Known for gambling and resorts, Las Vegas is also a furnishings industry market.
Las Vegas does things big and bold, and its buildings are no exception. The World Market Center, for example, currently has a $550-million, 2.1 million-sq.-ft. expansion underway in downtown Las Vegas. (That's roughly the same size as the Empire State Building.) The 18-month-old furniture and design showroom complex only stays open two weeks a year, making such a sizeable addition seem like madness. Yet the home furnishings business is a $120 billion-a-year industry.
The next phase of the market is critical, says the owner. “The third building marks the milestone in our race to fulfill the vision of World Market Center as the predominant international market for the industry,” says Shawn Sampson, the center's co-founder and managing partner.
Building three will connect with its neighbor, building two, using glass railing pedestrian breezeways at each level. It will additionally tie into the campus with a landscaped plaza of stamped and colored concrete.When fully developed, World Market Center will have eight separate buildings all connected by sky bridges.
World Market Center LLC of Las Vegas, and its co-developer, The Related Cos. LP of New York, have ambitious plans for a $3-billion, 12 million-sq.-ft. home design and furnishings campus on 57 acres. Phase one consisted of a $230-million, 10-story building with 230 showrooms and 1.6 million sq. ft. of permanent exhibit space. It opened in July 2005. Phase two is a $345 million, 16-story building with 300 showrooms and 1.6 million sq. ft. of exhibit space. It's scheduled to open this month. Whiting-Turner Contracting Co. of Baltimore is the general contractor for both phases.
. The final build-out of the furniture market will have 12 million sq. ft. of showrooms on a 57-acre campus.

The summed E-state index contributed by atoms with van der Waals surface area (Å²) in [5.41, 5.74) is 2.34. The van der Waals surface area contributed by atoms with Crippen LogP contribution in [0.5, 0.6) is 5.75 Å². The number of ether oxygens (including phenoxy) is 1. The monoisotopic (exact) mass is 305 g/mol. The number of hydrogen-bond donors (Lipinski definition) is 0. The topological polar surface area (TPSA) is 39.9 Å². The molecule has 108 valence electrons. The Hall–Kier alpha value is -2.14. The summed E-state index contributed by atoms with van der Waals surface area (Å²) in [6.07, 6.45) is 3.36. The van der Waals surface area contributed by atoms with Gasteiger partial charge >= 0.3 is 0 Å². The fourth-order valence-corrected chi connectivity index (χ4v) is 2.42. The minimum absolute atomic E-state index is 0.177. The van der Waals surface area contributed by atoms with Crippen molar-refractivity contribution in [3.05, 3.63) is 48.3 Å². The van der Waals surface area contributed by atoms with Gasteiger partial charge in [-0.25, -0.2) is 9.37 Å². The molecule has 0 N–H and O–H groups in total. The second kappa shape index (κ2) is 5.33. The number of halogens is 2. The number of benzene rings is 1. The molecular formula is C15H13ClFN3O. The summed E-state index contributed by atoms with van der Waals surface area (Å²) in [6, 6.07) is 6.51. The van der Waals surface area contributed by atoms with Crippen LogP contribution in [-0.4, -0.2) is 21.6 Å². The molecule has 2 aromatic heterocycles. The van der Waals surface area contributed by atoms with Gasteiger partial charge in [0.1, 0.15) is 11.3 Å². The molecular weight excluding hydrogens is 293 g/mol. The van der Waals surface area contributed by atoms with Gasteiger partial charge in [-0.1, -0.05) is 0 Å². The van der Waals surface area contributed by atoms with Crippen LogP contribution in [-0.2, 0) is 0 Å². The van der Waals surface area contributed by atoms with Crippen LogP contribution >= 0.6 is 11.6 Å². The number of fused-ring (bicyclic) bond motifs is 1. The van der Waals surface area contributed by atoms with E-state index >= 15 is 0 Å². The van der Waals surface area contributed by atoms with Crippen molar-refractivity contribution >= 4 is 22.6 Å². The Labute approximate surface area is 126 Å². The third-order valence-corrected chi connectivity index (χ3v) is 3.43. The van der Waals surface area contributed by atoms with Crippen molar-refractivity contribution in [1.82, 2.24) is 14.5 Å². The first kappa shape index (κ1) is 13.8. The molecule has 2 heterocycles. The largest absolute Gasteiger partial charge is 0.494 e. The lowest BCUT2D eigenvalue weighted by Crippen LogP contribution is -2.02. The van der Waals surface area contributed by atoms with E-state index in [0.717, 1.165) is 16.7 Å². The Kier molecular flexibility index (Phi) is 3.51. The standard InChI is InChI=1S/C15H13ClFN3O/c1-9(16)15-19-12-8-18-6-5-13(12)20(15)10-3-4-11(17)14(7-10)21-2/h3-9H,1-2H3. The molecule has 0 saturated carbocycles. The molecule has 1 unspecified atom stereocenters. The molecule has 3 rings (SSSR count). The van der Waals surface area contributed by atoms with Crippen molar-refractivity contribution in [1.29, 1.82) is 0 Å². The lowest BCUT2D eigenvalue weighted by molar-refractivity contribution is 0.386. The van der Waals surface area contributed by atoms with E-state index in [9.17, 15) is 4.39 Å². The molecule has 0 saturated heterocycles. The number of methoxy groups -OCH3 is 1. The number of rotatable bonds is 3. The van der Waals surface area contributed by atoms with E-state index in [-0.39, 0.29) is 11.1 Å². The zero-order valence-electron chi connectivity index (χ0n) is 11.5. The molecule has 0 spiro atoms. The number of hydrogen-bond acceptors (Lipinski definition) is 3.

But phase three is the center's largest undertaking to date, bringing its total size to 5 million-sq.-ft. Roughly 1,000 employees will occupy building three when it opens in June 2008.
PENTA Building Group of Las Vegas is the general contractor for the 16-story, steel framed building. It will sit atop a 27,000-cu.-yd. concrete mat and footings foundation. Designed by Jerde Partnership, Venice, Calif., with Las Vegas-based JMA as architect-of-record, the 280-ft.-tall structure has a 550,000-sq.-ft. facade consisting of a combination of EIFS, glass and metal paneling. The building will feature an 80-ft.-wide faceted triangular glass wall entrance.
Measuring 250 ft. wide by 700 ft. long, the building is like a skyscraper on its side. Eduardo Lopez, Jerde's senior designer, says the client wanted something big. "We tried to keep it very simple, still adding a couple of architectural moves to make it interesting," he says.
The building uses no shear walls but instead relies on pipe cross-bracing and bolt plate girders for structural support. DeSimone Consulting Engineers of Las Vegas is the structural engineer. The method is expected to save time by eliminating concrete form work.
As a result, the building uses a whopping 17,500 tons worth of steel. SME Steel Contractors, West Jordan, Ut., is the steel erector and fabricator.
"Everything about this building is big," said Justin Ritz, PENTA's project engineer. "Each floor, for instance, is roughly 3.5 acres in size."
The structure features a concrete-over-metal-decking flooring system with a 150 lb.-per-sq.-ft. live load rating. The building will have 34 escalators and 16 elevators and require 1,200 heat pumps, four air handlers, eight cooling towers and a central plant to keep things cool during the summer.
Las Vegas-based Quality Mechanical is doing the mechanical work, and Dynaelectric Co. is handling the electrical portion.
Phase three also entails construction of a seven-level, 4,487-space garage directly north of the new building. Bomel Construction Co. of Anaheim, Calif. is the contractor for the cast-in-place structure that's expandable up to 14 levels.
This story originally appeared in Southwest Contractor .